Ask Allison

Q My sister-in-law and I both work three-day weeks and we help each
other out with child minding on our working days, which up until recently has worked out really well. Between us, our kids are aged between five and nine years – the problem is that it’s now become quite apparent that we have very different parenting styles. I prefer my two daughters (seven and nine) to have a structured day. For example, in my house, we have allocated times for television and iPads, etc. My sister-in-law, however, lets the kids run loose after school – homework is ignored and my kids end up wired after eating sugary treats all afternoon. I am considering looking at after-school childcare for the kids, but I’m worried that this is going to cause a family argument. Is there a diplomatic way that I can ask my sister-in-law to introduce some discipline into her child-minding days? It certainly doesn’t do her two kids any harm when I am minding them in my own house!

In a word, no, there is no diplomatic way to do this as it may very likely seem like your saying that your parenting style is better than
hers. As L’Óreal says, ‘now here comes the science bit.’ Dr. Kaylene
Henderson, a child psychiatrist, wrote a very interesting blog about ‘the
science behind the Mummy Wars’. She explains that before she had
children of her own she hadn’t been aware of how parents have a
very specific sense of the right parenting style. She also found that parents could be very definite in defending their chosen parenting style. Dr. Henderson, who describes herself as a curious, scientific, open-minded person, was surprised at how defensive parents could be and, at times, of their judgemental attitude towards each other. She explained the neurology of the Mummy Wars; okay, I’ll need you to bear with me for a second. Warning; I’m about to use some neuro-techie language.

Why do we judge each other?
As we have all had different experiences, this means that we all have very different memories stored in our brains. Most of our memories are ‘explicit’ memories – these are ones that we can recall easily such as important dates that mean something to us; important birthdays, special events or stories of and about our lives.
There is another type of memory called ‘implicit’ memory that plays a
key role in our parenting. This type of memory is the stuff that you do on autopilot. Psychologists call these heuristics or rules of thumb –
such as tying your shoelace, or driving your car (once you have learnt
to do both first!). Otherwise we’d really waste a huge amount of time
pondering over tasks that we have readily available to us. This seems to be where the science bit of our parenting style kicks in. This implicit memory goes all the way back to when you were an infant being parented by your parents. This is when you started the process of storing up how they did it into your memories.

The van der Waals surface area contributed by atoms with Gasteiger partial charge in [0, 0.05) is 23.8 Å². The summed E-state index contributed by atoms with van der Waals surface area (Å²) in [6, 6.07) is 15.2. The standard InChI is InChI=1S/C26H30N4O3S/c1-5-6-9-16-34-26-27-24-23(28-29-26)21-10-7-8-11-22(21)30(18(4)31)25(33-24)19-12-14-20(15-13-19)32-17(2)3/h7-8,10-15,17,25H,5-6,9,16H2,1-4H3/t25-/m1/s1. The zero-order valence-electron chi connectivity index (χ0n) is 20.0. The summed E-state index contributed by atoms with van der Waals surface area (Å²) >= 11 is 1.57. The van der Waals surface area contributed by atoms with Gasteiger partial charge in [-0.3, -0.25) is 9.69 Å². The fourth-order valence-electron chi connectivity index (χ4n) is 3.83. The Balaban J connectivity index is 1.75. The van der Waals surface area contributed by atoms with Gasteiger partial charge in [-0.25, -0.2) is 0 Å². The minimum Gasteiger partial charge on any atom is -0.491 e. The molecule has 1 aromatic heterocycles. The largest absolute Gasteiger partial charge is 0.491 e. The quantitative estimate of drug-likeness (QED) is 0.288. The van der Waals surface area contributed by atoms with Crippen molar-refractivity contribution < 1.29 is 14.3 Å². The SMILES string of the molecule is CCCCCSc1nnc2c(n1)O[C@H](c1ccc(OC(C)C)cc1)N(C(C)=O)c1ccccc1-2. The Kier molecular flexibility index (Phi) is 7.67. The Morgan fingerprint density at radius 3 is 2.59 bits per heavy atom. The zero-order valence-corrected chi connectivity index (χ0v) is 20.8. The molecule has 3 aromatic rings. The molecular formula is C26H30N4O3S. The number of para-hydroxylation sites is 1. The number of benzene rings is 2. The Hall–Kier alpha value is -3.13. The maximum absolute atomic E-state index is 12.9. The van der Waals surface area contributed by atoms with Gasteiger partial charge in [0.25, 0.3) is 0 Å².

Unless you make a conscious choice and effort to parent differently, what you saw and unconsciously learnt will be your automatic go-to parenting style.

We learn habits
This can really kick into gear when we feel our parenting style is
being mirrored or highlighted by disapproval from another parent. I know the cold sweat you feel when your child decides to make their outstanding bad behaviour performance at, of course, the most public and worst time. The implicit autopilot of how your parents dealt with these outbursts will flow unconsciously from you if you haven’t worked super hard to be aware and consciously change the old habits.
What’s happening for the on-looking parent is that they see you doing something they are used to doing, but you are doing it all wrong. Simply, because that is not how they know how to do it.

Find a way that works
You both have different parenting styles – who is to say which type is correct? You just need to know what works best for your family and that’s the bottom line. The irksome feelings won’t go away. You can talk to your sister-in-law, but I’m adding a caveat that it would be hard not to hurt her feelings. What we’re possibly looking at is that you prefer a more structured form of parenting, whereas your sister-in-law has a more permissive style. I’m not sure the two styles can mix, the mixture is a bit like oil and water.
If a collaborative shared form of parenting style can be agreed upon, then that is great, but our learnt hardwiring may prove difficult to change despite the intent to do so.
Perhaps, your own instinct of changing childcare might work best for you. In terms of making childcare work; the fit is ultimately the most
important aspect as you want a cohesive congruent feeling of the other caregiver to just ‘getting it’, like in any good partnership. Best of luck
with this and I wish you both well.